New York’s Climate Leadership and Community Protection Act directs the Department of Environmental Conservation to establish a value of carbon for use by State agencies. This guidance document provides a recommended procedure for using a damages-based value of carbon along with a general review of the marginal abatement cost approach. The current guidance is focused on the damages-based value as a tool to aid state agencies as they begin to regularly consider greenhouse gas emissions and climate change in their decision-making. In some decision-making contexts, particularly those that have a history of valuing carbon, such as the New York electric industry, alternative approaches may be more appropriate for both resource valuation and benefit-cost analyses.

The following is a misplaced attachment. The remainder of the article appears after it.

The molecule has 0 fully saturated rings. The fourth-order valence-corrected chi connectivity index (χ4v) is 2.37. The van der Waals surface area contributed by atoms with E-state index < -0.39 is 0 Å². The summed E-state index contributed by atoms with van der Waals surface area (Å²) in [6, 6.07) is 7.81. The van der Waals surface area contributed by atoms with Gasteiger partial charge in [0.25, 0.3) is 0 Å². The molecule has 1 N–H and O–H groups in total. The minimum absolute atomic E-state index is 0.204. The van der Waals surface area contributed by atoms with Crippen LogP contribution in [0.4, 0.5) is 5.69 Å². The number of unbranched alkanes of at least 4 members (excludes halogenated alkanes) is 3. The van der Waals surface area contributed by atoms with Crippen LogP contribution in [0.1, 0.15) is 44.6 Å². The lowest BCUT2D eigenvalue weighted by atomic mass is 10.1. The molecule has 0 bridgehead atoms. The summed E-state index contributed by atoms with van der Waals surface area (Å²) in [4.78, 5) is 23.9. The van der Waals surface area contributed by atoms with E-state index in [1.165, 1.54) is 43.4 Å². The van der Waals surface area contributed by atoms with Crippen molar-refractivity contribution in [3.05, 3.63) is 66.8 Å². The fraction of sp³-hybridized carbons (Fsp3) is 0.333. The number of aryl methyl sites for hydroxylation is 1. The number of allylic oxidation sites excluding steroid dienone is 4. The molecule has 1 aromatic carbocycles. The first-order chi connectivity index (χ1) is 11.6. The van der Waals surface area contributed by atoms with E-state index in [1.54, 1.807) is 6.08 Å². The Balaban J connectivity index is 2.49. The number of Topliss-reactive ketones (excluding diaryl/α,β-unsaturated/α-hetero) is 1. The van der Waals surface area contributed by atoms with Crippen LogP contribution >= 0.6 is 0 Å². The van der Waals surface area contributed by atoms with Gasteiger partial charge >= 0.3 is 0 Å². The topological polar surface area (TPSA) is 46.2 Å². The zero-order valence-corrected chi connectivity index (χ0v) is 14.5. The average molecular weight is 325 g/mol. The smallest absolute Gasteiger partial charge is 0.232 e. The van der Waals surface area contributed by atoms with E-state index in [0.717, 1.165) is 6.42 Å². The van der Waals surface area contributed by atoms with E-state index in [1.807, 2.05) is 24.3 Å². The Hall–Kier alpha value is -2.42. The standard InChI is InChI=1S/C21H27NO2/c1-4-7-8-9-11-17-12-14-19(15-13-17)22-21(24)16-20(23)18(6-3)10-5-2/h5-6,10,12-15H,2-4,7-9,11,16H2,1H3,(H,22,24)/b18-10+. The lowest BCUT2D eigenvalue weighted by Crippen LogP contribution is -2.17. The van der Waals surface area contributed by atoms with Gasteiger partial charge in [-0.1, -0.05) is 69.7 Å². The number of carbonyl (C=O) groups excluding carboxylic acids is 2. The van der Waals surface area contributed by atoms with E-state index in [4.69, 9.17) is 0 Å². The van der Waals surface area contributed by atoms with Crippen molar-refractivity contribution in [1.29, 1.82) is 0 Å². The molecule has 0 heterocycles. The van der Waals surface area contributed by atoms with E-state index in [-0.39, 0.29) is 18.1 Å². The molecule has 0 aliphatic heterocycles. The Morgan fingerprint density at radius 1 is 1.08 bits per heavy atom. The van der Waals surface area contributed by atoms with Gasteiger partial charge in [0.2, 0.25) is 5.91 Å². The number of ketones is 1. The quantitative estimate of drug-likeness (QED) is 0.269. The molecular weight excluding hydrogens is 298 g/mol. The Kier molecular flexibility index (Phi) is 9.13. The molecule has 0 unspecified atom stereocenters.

The Social Cost of Carbon Initative
Researchers in this initiative are leading a team of distinguished economists and scientists to improve the science behind estimates of the social cost of carbon—the means by which the US federal government, state governments, and foreign governments account for climate change in their actions—through a process that ensures the highest levels of scientific quality and transparency and builds the scientific foundation for future estimates.
Making the Most of Distributed Energy Resources: Subregional Estimates of the Environmental Value of Distributed Energy Resources in the United States